How To Mix Your Own Bonsai Soil
Growing trees in a small amount of soil increases the need to make sure you have the best soil conditions possible. Some trees enjoy sitting in large amounts of water and are not affected by their roots always being wet. Other species are known to experience root rot if the trees are not allowed to dry out a little between watering.
Another aspect of biology that is commonly ignored is oxygen. Trees absorb oxygen from their roots, so roots sitting in water block this ingredient to success.
Every type of tree prefers a different level of moisture in the soil, but I will discuss ingredients commonly used in bonsai soil in this post.
Compost – Compost is great to add to the soil mixture because it is high in nutrients. Using such a small amount of soil makes the need for it to be nutrient rich much more important.
Peat and bark – These are both used to add grit to the soil and increase drainage. These add some nutritional value to the soil while allowing the water to flow through the soil faster.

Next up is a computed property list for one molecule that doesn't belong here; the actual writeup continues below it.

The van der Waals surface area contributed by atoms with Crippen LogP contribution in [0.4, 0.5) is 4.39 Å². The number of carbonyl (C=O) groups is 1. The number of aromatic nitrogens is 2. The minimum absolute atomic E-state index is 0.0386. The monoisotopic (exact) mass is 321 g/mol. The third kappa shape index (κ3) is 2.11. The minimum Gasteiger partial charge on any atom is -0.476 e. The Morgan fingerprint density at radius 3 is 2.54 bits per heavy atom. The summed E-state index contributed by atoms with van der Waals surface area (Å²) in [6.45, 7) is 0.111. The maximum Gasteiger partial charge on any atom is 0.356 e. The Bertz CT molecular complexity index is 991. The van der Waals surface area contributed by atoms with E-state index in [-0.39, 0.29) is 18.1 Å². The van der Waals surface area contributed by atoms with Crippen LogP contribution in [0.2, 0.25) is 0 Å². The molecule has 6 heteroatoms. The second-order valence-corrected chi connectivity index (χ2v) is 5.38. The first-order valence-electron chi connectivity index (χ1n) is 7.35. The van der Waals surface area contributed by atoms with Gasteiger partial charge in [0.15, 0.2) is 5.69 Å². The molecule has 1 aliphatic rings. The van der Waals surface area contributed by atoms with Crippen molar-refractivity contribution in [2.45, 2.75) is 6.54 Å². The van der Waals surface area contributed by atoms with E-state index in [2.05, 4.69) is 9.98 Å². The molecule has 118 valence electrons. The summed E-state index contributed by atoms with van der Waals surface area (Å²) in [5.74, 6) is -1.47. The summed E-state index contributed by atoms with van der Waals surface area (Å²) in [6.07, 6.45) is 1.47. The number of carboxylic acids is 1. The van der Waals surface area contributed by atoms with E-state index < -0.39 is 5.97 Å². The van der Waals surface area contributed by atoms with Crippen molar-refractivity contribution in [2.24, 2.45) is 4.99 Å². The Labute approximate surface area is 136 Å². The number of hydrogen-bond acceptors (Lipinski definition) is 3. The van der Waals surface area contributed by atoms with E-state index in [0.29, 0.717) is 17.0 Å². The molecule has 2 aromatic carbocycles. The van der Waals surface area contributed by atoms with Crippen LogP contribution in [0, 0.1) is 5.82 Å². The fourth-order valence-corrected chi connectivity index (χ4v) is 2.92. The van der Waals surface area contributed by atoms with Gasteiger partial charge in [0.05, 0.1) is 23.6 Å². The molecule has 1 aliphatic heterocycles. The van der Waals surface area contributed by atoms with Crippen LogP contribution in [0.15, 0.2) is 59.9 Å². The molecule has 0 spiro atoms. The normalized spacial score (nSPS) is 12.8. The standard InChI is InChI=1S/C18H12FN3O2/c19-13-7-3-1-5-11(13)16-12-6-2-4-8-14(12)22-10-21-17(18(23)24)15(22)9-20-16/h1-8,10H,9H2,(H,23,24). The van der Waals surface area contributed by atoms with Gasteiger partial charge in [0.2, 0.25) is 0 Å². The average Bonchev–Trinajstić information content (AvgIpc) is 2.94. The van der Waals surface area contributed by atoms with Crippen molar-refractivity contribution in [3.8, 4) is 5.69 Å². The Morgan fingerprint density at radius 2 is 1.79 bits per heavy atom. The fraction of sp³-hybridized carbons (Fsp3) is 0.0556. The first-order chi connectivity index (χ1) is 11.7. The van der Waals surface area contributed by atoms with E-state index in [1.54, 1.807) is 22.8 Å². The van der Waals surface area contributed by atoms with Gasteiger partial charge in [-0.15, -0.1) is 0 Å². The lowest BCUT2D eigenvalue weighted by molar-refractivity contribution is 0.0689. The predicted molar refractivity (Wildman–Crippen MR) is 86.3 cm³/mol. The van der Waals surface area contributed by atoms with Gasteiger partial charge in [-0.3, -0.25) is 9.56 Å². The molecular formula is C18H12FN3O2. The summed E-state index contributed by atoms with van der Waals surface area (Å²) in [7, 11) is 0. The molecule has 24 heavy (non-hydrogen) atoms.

Akadama – This is one of the most used ingredients in bonsai soil mixtures. These fire-hardened clay pebbles allow the water to flow through the soil mixture very easily. Akadama can be easily obtained online for a relatively low price.
Charcoal – Charcoal is traditionally used as a soil additive because it increases the drainage of the soil and helps fight bad bacteria.
Sand – Sand is another commonly used ingredient to making good bonsai soil. You can find sand everywhere, but you want large grit well-draining sand for bonsai applications. This helps increase the drainage of the soil.
Moss is also very helpful in retaining moisture in bonsai pots. If you notice that your bonsai soil is drying out faster than desired, growing moss on the surface can help trap the moisture in. You can find “bonsai moss” online, or collect it from outdoors in sunny areas. Moss can also make a bonsai tree look older and more mature.